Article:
The artistic licence that the film does take is subtle enough to add to the overall experience without undermining its authenticity. In fact, certain events which actually happened were deemed too silly to include – one of the men kept calling his friends by their real names instead of their aliases, for instance. The added drama, such as the cars chasing the plane as it takes off at the end, didn’t ring quite as true for me as the rest of the film did; once it begins to rely on traditional action movie tropes, it jars slightly with the established realism of the film. This is a very minor complaint and takes nothing away from the overall experience, however.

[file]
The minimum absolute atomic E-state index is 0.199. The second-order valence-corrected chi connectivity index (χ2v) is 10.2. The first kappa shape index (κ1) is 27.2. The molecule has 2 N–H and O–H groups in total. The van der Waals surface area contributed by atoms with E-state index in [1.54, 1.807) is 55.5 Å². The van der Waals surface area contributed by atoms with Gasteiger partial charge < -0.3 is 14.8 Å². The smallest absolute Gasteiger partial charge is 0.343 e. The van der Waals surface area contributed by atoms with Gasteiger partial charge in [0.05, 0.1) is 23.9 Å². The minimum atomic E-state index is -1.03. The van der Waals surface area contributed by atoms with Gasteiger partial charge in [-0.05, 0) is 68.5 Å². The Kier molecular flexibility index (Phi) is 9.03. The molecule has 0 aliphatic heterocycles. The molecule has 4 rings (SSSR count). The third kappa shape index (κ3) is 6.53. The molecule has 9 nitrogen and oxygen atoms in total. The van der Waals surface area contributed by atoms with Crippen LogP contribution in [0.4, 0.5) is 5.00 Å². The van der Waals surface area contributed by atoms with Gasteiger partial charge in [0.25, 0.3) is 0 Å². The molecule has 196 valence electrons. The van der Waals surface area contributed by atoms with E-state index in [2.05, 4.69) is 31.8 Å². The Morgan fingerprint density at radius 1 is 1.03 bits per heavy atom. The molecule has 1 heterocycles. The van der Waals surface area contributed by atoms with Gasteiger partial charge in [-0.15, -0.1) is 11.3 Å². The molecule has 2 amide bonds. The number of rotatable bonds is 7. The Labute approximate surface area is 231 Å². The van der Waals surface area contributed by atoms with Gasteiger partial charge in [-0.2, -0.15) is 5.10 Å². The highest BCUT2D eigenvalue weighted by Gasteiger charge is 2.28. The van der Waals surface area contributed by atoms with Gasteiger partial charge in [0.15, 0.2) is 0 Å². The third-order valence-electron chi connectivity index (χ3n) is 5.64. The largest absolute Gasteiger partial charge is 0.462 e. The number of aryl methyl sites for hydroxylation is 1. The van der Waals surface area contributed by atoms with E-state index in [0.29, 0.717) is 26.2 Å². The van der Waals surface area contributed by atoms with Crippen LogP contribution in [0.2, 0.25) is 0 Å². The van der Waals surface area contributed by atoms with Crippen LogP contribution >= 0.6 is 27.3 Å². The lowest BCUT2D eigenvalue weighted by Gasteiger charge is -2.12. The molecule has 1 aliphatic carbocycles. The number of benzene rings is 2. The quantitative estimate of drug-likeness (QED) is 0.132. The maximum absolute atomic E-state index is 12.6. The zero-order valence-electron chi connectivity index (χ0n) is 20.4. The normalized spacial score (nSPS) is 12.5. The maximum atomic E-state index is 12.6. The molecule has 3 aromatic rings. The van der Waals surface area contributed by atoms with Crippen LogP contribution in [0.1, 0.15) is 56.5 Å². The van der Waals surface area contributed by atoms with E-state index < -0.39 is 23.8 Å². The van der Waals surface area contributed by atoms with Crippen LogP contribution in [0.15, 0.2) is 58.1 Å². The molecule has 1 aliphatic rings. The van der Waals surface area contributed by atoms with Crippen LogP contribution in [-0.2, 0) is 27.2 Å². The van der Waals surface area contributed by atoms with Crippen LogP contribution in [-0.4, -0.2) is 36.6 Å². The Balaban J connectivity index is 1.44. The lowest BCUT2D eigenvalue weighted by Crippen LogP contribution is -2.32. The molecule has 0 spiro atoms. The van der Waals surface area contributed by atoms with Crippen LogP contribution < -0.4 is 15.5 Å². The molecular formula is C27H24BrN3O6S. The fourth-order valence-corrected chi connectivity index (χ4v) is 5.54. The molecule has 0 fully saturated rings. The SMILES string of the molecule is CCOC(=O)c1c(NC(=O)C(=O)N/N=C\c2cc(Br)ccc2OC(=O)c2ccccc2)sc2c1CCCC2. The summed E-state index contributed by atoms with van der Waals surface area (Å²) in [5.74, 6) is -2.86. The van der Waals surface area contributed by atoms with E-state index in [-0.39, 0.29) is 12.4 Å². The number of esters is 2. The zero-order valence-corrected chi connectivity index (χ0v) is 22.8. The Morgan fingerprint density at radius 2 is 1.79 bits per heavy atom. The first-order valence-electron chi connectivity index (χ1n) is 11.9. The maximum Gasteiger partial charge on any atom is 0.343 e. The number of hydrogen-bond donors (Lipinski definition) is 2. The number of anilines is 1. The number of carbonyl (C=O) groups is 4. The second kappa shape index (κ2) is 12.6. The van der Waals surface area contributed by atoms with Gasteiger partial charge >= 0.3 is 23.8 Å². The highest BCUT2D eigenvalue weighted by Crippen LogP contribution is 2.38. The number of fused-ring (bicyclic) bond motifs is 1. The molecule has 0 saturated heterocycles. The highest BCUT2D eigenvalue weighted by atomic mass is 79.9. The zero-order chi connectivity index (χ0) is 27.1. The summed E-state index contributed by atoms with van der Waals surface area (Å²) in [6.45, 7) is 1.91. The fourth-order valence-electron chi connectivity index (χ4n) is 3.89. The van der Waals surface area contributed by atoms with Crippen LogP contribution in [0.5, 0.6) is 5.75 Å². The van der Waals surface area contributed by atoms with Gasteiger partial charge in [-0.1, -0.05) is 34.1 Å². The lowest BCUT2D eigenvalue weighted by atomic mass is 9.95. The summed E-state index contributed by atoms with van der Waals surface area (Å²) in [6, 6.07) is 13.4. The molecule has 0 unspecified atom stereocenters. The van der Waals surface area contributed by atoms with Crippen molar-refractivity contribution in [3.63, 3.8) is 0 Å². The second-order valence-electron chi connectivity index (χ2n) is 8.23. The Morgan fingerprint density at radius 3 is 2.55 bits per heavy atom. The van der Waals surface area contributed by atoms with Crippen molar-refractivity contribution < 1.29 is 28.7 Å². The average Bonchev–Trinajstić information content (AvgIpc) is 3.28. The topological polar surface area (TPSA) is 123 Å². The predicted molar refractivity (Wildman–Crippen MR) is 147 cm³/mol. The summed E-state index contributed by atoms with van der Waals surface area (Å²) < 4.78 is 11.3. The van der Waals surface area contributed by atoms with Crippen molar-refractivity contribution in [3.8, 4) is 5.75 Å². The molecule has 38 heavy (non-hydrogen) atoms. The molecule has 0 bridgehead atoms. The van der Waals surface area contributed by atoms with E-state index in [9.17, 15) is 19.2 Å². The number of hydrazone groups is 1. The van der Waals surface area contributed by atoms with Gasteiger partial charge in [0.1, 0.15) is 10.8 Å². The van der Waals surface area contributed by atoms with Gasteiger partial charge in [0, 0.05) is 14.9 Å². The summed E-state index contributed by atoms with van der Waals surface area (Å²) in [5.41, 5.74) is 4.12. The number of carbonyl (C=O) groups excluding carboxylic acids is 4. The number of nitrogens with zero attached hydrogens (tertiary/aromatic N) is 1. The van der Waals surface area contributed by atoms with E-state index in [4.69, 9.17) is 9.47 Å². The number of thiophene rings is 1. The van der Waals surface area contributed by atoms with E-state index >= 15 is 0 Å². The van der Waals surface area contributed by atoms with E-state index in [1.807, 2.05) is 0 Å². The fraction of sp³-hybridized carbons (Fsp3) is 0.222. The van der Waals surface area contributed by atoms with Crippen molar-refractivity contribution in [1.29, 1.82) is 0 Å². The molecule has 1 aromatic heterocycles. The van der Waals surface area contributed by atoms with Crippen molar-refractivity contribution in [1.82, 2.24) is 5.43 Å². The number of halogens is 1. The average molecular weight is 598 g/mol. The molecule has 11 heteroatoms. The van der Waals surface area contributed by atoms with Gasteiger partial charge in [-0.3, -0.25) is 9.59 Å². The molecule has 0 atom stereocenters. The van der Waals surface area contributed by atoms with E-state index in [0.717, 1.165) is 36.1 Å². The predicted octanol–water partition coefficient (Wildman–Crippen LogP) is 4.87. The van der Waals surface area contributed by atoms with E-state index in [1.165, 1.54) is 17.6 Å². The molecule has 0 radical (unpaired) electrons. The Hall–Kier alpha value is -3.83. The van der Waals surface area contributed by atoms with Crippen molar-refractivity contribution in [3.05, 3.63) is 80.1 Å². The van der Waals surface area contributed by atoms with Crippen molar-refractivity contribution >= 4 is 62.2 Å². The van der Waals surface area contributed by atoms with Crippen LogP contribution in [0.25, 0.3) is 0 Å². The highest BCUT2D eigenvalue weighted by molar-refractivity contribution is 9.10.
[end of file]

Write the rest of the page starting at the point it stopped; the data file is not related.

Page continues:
Of course, Argo is an undeniably political film, and as such it raises several questions. Does it portray the USA as the heroes, and the Iranians as villains, as is the typical West vs. East scenario? Not quite. The frustrated plight of the Iran people is clearly explained at the start, though their frankly barbaric and animalistic behaviour certainly puts them in a negative light. Argo endeavours to emphasise the importance of international cooperation in world politics, as well as the redundancy of war in general. Though this film packs such a dramatic punch that all of the above could be ignored and the movie would still be thoroughly enjoyable.

A satisfyingly tense, Oscar-worthy masterpiece that simply cannot be recommended enough. With Argo, Affleck confirms his status as director-producer-lead actor extraordinaire. The next Clint Eastwood?

Simon says: the best movie of 2012.